What’s the Lowdown on Eggs?

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Are eggs making a comeback? For decades, we have been advised to limit egg consumption to reduce our risk of developing heart disease in spite of the fact that eggs contain beneficial substances like protein, Vitamins A and D, calcium, and choline (important for brain funEgg Picction). Eggs have gotten a bad rap, probably because just one yolk contains 187 mg of cholesterol, which is 62% of the recommended daily intake. While it is true that eggs are high in cholesterol, there is now solid research that shows no connection between eating eggs and heart disease.

For example, participants in the Multiple Risk Factor Intervention Trial that had a blood cholesterol level lower than 200 mg/dL ate more eggs than those whose cholesterol was greater than 220. In a separate study, individuals who ate two eggs per day for six weeks experienced no change in total or LDL cholesterol, or ‘bad cholesterol’.

The truth is, cholesterol is in every cell of the human body and is used to make hormones like testosterone and estrogen. The liver actually produces cholesterol and makes all the cholesterol your body naturally needs. There is no dietary requirement for more; however, when we eat foods high in cholesterol, the liver produces less of this natural cholesterol. So what foods are high in cholesterol?  Usually those foods that are also high in saturated fat, like animal products.  Since the American diet typically includes a lot of animal products, we consume quite a bit of cholesterol as a result.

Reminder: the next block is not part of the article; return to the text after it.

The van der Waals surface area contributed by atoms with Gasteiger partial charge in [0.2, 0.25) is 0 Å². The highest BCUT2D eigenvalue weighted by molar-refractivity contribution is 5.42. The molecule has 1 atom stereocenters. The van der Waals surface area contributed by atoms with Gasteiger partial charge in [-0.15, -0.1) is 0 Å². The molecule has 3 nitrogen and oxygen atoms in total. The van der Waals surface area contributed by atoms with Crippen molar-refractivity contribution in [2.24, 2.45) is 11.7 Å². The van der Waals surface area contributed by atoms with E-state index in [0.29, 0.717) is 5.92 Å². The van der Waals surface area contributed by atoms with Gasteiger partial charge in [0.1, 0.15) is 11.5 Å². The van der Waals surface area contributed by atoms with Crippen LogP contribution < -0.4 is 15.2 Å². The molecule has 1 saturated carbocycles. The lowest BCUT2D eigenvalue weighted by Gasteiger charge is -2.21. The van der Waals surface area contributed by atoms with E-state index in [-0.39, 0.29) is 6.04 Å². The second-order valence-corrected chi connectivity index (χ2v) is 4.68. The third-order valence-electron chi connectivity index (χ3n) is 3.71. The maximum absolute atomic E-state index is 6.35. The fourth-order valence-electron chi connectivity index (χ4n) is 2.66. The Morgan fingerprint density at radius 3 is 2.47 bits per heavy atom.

Alice Lichtenstein, a professor of nutrition science at Tufts University, says that the major determinant of LDL (‘bad cholesterol’) levels is saturated fat and lowering saturated fat in the diet subsequently lowers LDL cholesterol.  While eggs are indeed high in cholesterol, they are low in saturated fat, which for many years has been accepted as the primary culprit in raising the risk for heart disease.  New evidence is surfacing, however, that shows no relationship between saturated fat and heart disease risk, a revelation contrary to long-held beliefs. Cholesterol Table1

So…based on what what we do know, how many eggs can you eat? Most experts agree that one egg per day is fine. The American Heart Association (AHA) no longer limits the number of eggs you can eat, but instead recommends limiting cholesterol intake to 300mg daily. People with diabetes who eat eggs may be at increased risk for heart disease, so if you have diabetes or very high levels of total and LDL cholesterol due to a genetic disorder, experts say it is best to limit your egg consumption to three yolks per week.

Perhaps it’s time to reevaluate eggs – they may be an egg-cellent choice after all!

– Holly Hough, PhD

Please consult with your doctor if you have concerns about your cholesterol or before making any dietary changes.

References: Journal of the American Medical Association; American Journal of Clinical Nutrition; The Boston Globe; Harvard School of Public Health: The Nutrition Source; Annals of Internal Medicine

Image by Flickr user Bryan Jones, via CC

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